From fatal beauty tips to truly hysterical cures for hysteria to grave robbers playing skittles with human bones, we have cherry picked some of the more entertaining glimpses into the lives led by our Victorian brothers and sisters.

This is a small book that looks at alternative little bits of life in Victorian Britain, looking at Child Labour, Sex & Perversion, Hidden Sexualities and Fashion Victims. The chapters are small but the book entertaining, good and quite humorous in places. Maybe a book for people wanting to start getting into learning about the Victorian era.

Tiger I & Tiger II Tanks

Tiger I and Tiger II Tanks written by Dennis Oliver and published by Pen & Sword Books - £16.99 - Softcover - Pages 64

By the first weeks of 1945, the Eastern Front had been pushed back to the Carpathian mountain passes in the south and Warsaw on the Vistula River in the centre while in the north the German army was fighting in East Prussia. The Wehrmacht's armoured and mobile formations were now employed exclusively as fire brigades, rushed from one crisis to the next as the Red Army pushed inexorably westward. Critical to the German defence were the army's heavy Panzer battalions whose Tiger tanks, with their 8.8cm guns, were almost invincible on the open plains of central Europe. In his latest book in the TankCraft series Dennis Oliver uses archive photos and extensively researched colour illustrations to examine the Tiger tanks and units of the German Army and Waffen-SS heavy Panzer battalions that struggled to resist the onslaught of Soviet armour during the last days of the conflict which culminated in the battle for Berlin. A key section of his book displays available model kits and aftermarket products, complemented by a gallery of beautifully constructed and painted models in various scales. Technical details, as well as modifications introduced during production and in the field, are also examined providing everything the modeller needs to recreate an accurate representation of these historic tanks.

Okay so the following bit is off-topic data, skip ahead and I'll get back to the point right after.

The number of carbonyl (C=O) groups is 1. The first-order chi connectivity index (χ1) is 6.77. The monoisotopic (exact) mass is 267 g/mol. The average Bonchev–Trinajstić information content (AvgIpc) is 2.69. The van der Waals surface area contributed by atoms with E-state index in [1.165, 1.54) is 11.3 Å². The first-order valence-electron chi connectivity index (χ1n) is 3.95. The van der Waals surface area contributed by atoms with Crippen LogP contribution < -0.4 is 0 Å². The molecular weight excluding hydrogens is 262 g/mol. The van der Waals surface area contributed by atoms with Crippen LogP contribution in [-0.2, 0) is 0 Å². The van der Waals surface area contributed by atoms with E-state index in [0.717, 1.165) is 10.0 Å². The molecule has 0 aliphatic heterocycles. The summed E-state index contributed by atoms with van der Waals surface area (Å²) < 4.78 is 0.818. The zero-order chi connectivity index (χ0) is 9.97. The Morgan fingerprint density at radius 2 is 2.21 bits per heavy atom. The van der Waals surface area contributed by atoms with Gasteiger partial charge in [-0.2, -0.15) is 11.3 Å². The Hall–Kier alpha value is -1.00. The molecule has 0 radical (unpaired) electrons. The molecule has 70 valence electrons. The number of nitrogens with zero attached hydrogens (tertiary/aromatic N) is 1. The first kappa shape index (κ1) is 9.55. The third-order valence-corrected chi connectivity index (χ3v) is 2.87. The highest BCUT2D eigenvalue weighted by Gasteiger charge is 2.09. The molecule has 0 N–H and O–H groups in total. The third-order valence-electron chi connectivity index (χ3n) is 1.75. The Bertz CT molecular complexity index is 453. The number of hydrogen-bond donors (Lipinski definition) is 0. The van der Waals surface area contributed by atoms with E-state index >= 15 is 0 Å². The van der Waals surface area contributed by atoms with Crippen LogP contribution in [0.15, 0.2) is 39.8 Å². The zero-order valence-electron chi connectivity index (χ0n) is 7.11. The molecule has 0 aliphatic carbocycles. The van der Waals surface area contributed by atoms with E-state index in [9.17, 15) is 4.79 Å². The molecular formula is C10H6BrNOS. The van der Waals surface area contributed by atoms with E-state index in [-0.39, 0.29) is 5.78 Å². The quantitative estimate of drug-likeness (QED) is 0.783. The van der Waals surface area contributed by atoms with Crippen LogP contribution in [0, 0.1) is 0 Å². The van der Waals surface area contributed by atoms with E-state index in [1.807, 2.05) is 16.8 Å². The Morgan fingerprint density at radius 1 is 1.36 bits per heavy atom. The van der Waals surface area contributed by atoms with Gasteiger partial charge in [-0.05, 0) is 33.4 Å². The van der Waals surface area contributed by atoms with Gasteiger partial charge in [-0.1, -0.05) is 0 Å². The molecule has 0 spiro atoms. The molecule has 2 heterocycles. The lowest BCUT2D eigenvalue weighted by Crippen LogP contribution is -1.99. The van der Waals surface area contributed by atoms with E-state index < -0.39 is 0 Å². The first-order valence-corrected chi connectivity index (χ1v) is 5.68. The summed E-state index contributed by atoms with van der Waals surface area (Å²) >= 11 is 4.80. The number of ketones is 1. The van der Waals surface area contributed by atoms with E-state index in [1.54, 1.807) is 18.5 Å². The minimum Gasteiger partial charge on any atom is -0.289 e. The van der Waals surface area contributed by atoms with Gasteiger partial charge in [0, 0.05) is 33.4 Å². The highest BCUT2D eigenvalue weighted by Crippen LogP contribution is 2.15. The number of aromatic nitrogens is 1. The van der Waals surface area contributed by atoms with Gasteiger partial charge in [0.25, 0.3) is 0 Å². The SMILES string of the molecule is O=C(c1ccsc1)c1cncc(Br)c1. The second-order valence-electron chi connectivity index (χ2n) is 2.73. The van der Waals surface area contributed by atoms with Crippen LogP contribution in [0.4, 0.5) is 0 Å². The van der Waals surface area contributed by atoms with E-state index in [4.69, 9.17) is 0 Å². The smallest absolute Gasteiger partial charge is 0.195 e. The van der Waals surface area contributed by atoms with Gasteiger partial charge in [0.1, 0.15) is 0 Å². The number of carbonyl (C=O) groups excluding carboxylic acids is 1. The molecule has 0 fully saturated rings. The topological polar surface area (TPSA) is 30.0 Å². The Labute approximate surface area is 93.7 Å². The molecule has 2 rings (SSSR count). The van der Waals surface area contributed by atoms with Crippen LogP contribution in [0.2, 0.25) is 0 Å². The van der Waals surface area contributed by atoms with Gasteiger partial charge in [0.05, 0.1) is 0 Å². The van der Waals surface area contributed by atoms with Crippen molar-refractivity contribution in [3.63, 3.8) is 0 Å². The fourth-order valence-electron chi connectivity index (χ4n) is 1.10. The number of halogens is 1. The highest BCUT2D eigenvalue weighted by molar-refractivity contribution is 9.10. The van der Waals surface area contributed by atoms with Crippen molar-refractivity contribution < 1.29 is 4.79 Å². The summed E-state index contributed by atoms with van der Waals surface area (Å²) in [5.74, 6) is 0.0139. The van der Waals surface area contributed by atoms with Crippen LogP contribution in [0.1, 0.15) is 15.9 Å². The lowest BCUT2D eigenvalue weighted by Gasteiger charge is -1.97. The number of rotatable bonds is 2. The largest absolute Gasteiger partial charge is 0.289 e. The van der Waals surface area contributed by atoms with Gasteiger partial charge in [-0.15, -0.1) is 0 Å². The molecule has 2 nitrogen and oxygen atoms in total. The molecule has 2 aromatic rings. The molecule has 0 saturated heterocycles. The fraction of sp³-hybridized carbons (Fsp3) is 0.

I do love a nice Tiger tank, personally, I think one of the more beautiful tanks, if a tank can be called that. So you can see that if I love a Tiger tank, then I must have enjoyed this book, and I did indeed. As usual with these books, they are very well written and informed, the research that goes into these books, although small is no less than a standard-sized book. You have all the tank dimensions, specifications and theatre of war camouflage, the history and the operations they are specifically well known for. Now obviously, these books are twinned with being aimed at model makers/collectors, now I’m not one of these but this particular section of the books always seems very well done. So in all, this book hits the mark in all ways, another good addition to the range.

Saturday, April 9, 2022

The History of the Vampire in Popular Culture

The History of the Vampire in Popular Culture written by Violet Fenn and published by Pen & Sword Books - £20 - Hardback - Pages 224